Liar, liar, pants on fire

Years ago, when my son was small, we began to realize that he was telling lies. He hadn’t done something wrong and wasn’t trying to get out of dealing with the consequences. He wasn’t boasting or trying to make himself seem more important than he was. He simply had an active imagination, and did not think of what he was doing as lying. When he realized that adults believed many of the stories that he told, he would make them more elaborate. He had a babysitter who was convinced that our house was haunted by someone who died in the house more than 100 years ago, even though our house was only about 50 years old. She wouldn’t come back until I promised her that he had just been making up stories and proved that the house wasn’t as old as she thought. It wasn’t until several years ago that I realized that this story had its origin in one that was told about a nearby house where someone died during the Civil War. I’m guessing he heard someone tell that story, applied it to our house, and as he realized that the babysitter believed him, he elaborated the tale.

The problem was that many adults were upset by the fact that this child could make a believable story and that they were taken in by his ability to tell a tale. It was difficult to explain to a five-year-old why he shouldn’t do this, especially when he realized that the stories we were reading to him were all made up. What was the difference? The point was, of course, that the adults were taken in by his stories and for him, that was the point, he loved being able to do that.

We tried to get across to him that it wasn’t fair to fool people and that they didn’t like it when he did that. We tried to get him to laugh and admit what he had done or make the story plainly fanciful when he realized that the adults believed him, but he loved the power that he had over others. I was very concerned that in trying to get him to understand that people saw his storytelling as lying, that we would shut him down and crush his imagination. He has always been a good storyteller, and recently, he has begun to write stories. I hope that he will be able to share these stories with the world, but at the least, he has learned to tell tales in such a way that the world knows they are coming from his imagination.

In the process of getting him to understand that lying of any kind was unacceptable, he did learn not to lie to get out of trouble or to make himself seem more important. As a matter of fact, he is fierce about not lying and will not accept it in others. In part, he learned that lesson because he grew up around people who valued the truth in all things. That is one of the basic ways to help children learn not to lie according to this post on the VeryWellFamily web site, “10 Steps to Stop a Child From Lying.”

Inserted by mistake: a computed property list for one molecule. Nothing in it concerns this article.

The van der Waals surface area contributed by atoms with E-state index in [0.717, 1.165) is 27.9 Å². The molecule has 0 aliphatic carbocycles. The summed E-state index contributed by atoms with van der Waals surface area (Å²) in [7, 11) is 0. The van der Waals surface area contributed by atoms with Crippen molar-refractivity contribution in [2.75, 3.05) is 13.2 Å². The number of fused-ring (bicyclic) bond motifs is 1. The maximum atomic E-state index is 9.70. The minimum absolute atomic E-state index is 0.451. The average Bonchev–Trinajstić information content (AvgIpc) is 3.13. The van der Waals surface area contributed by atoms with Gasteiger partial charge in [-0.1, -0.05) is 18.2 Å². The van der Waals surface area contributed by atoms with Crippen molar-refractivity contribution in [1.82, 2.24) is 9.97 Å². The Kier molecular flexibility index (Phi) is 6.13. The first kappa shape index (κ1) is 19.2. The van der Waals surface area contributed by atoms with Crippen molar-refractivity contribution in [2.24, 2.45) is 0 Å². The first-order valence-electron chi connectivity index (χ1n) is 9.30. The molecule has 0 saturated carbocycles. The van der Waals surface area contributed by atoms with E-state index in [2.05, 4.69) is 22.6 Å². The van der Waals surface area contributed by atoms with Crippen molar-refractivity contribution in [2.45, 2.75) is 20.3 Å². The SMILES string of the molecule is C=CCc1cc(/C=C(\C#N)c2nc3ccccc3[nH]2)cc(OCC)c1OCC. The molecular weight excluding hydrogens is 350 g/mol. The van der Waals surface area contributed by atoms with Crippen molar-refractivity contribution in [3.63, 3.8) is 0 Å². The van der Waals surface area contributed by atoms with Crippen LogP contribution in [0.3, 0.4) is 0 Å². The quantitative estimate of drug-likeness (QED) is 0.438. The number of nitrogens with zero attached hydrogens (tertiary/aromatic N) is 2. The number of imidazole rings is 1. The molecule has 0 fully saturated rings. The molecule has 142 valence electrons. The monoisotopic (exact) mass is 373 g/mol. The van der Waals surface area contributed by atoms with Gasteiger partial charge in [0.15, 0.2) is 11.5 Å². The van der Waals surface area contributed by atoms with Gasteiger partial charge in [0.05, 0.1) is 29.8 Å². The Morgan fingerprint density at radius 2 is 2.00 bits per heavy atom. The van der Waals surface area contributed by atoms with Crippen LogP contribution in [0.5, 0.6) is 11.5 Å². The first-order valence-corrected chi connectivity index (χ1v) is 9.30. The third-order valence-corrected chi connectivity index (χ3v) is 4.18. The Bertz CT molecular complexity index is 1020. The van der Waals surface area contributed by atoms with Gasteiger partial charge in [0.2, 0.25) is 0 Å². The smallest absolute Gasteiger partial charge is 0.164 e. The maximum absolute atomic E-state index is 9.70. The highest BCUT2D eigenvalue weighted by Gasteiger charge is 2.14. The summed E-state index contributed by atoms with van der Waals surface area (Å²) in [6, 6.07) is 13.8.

The problem at the moment is what do we do when children hear adults lying or, at the very least, accusing others of lying? The way to deal with this is to help your child sort out the evidence that is used to support beliefs. If the only support is “well, everyone knows that….” or “I saw it on Facebook,” you need to point out that is not sufficient verification to believe that statement. It’s very important to know the evidence that supports the truth or the lack of evidence that exposes the lie. We kept trying to get our son to focus on the facts – what do you know, how do you know it, and who else supports these statements?

Simply saying that what you believe is true or not true is not enough, you must be able to point to the evidence. OK, so I am a science teacher and I’m always telling my students that they need evidence to support their statements, that without evidence, opinions have no validity. Help your child go to the Internet and look up the facts. These days, that may not sufficient since there are sources that are based on lies, and it is hard to figure out who is telling the truth.

And this is the real lesson that your child needs to learn – who do you believe? How can you tell when someone is telling lies? The point is to learn to check the facts, don’t believe anyone until you have had the opportunity to check out what they have said as well as what the other side has said as well. That is pretty cynical, I know, but in this day and age it is important to figure out what and who you can believe. That means that you had better be very careful about what you say to your child. There is no problem in saying that you are not sure of your facts and that you need to double check what you believe. That will help your child learn to do the same.

Why do we need to talk about helping your child learn to manage the truth? Research says that boys are more likely to tell blatant lies and that girls are more likely to tell social lies. For some reason, telling someone that she doesn’t look bad in that outfit is not considered as bad as telling someone that you won a game when you didn’t. There are ways to be tactful about the outfit without actually telling a lie, but all children need to learn to be truthful. In the long run, it helps us all get along when we can trust what others say.